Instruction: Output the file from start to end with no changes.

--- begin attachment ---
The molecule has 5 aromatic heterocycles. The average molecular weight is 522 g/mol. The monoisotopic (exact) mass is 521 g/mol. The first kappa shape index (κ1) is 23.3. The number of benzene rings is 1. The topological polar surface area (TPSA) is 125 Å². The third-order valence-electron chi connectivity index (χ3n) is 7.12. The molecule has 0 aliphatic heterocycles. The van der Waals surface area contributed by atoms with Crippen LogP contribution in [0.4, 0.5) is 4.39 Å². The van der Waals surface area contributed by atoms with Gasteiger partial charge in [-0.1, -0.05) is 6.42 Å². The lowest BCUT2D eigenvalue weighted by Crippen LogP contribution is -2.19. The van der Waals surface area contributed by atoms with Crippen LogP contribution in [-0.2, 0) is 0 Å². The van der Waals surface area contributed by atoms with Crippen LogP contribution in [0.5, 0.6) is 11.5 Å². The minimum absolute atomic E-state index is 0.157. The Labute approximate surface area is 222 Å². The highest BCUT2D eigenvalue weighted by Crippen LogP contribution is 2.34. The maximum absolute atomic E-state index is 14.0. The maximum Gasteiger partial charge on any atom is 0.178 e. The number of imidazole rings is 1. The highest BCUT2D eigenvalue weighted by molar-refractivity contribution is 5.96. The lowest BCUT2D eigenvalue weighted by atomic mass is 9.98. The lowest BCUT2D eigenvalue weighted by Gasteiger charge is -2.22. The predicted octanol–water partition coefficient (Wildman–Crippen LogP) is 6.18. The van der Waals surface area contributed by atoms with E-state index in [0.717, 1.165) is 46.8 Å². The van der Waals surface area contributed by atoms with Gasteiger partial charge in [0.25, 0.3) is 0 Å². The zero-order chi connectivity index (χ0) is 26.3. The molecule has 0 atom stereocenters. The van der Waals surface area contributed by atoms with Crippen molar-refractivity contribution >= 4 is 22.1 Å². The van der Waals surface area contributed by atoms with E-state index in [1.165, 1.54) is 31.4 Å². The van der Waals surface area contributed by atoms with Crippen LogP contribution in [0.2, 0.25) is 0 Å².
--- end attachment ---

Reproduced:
The molecule has 5 aromatic heterocycles. The average molecular weight is 522 g/mol. The monoisotopic (exact) mass is 521 g/mol. The first kappa shape index (κ1) is 23.3. The number of benzene rings is 1. The topological polar surface area (TPSA) is 125 Å². The third-order valence-electron chi connectivity index (χ3n) is 7.12. The molecule has 0 aliphatic heterocycles. The van der Waals surface area contributed by atoms with Crippen LogP contribution in [0.4, 0.5) is 4.39 Å². The van der Waals surface area contributed by atoms with Gasteiger partial charge in [-0.1, -0.05) is 6.42 Å². The lowest BCUT2D eigenvalue weighted by Crippen LogP contribution is -2.19. The van der Waals surface area contributed by atoms with Crippen LogP contribution in [-0.2, 0) is 0 Å². The van der Waals surface area contributed by atoms with Crippen LogP contribution in [0.5, 0.6) is 11.5 Å². The minimum absolute atomic E-state index is 0.157. The Labute approximate surface area is 222 Å². The highest BCUT2D eigenvalue weighted by Crippen LogP contribution is 2.34. The maximum absolute atomic E-state index is 14.0. The maximum Gasteiger partial charge on any atom is 0.178 e. The number of imidazole rings is 1. The highest BCUT2D eigenvalue weighted by molar-refractivity contribution is 5.96. The lowest BCUT2D eigenvalue weighted by atomic mass is 9.98. The lowest BCUT2D eigenvalue weighted by Gasteiger charge is -2.22. The predicted octanol–water partition coefficient (Wildman–Crippen LogP) is 6.18. The van der Waals surface area contributed by atoms with E-state index in [0.717, 1.165) is 46.8 Å². The van der Waals surface area contributed by atoms with Gasteiger partial charge in [0.25, 0.3) is 0 Å². The zero-order chi connectivity index (χ0) is 26.3. The molecule has 0 atom stereocenters. The van der Waals surface area contributed by atoms with Crippen molar-refractivity contribution >= 4 is 22.1 Å². The van der Waals surface area contributed by atoms with E-state index in [1.165, 1.54) is 31.4 Å². The van der Waals surface area contributed by atoms with Crippen LogP contribution in [0.2, 0.25) is 0 Å².